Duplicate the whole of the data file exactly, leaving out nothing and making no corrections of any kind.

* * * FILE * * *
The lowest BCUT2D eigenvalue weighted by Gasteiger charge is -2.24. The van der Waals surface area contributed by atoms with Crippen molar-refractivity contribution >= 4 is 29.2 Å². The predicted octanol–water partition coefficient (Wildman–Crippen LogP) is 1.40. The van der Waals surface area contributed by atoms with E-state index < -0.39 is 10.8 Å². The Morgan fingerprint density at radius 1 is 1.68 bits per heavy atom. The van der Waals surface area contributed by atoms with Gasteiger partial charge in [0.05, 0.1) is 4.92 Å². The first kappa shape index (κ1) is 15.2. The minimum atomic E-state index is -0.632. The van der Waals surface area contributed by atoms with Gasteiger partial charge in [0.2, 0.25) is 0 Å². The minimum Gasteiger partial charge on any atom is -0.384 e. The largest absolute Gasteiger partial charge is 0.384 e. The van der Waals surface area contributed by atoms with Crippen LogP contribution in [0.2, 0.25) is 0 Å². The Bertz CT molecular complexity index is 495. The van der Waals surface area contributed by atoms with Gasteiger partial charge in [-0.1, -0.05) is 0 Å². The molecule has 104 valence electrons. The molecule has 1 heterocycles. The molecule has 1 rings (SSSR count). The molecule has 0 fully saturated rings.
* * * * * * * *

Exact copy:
The lowest BCUT2D eigenvalue weighted by Gasteiger charge is -2.24. The van der Waals surface area contributed by atoms with Crippen molar-refractivity contribution >= 4 is 29.2 Å². The predicted octanol–water partition coefficient (Wildman–Crippen LogP) is 1.40. The van der Waals surface area contributed by atoms with E-state index < -0.39 is 10.8 Å². The Morgan fingerprint density at radius 1 is 1.68 bits per heavy atom. The van der Waals surface area contributed by atoms with Gasteiger partial charge in [0.05, 0.1) is 4.92 Å². The first kappa shape index (κ1) is 15.2. The minimum atomic E-state index is -0.632. The van der Waals surface area contributed by atoms with Gasteiger partial charge in [0.2, 0.25) is 0 Å². The minimum Gasteiger partial charge on any atom is -0.384 e. The largest absolute Gasteiger partial charge is 0.384 e. The van der Waals surface area contributed by atoms with Crippen LogP contribution in [0.2, 0.25) is 0 Å². The Bertz CT molecular complexity index is 495. The van der Waals surface area contributed by atoms with Gasteiger partial charge in [-0.1, -0.05) is 0 Å². The molecule has 104 valence electrons. The molecule has 1 heterocycles. The molecule has 1 rings (SSSR count). The molecule has 0 fully saturated rings.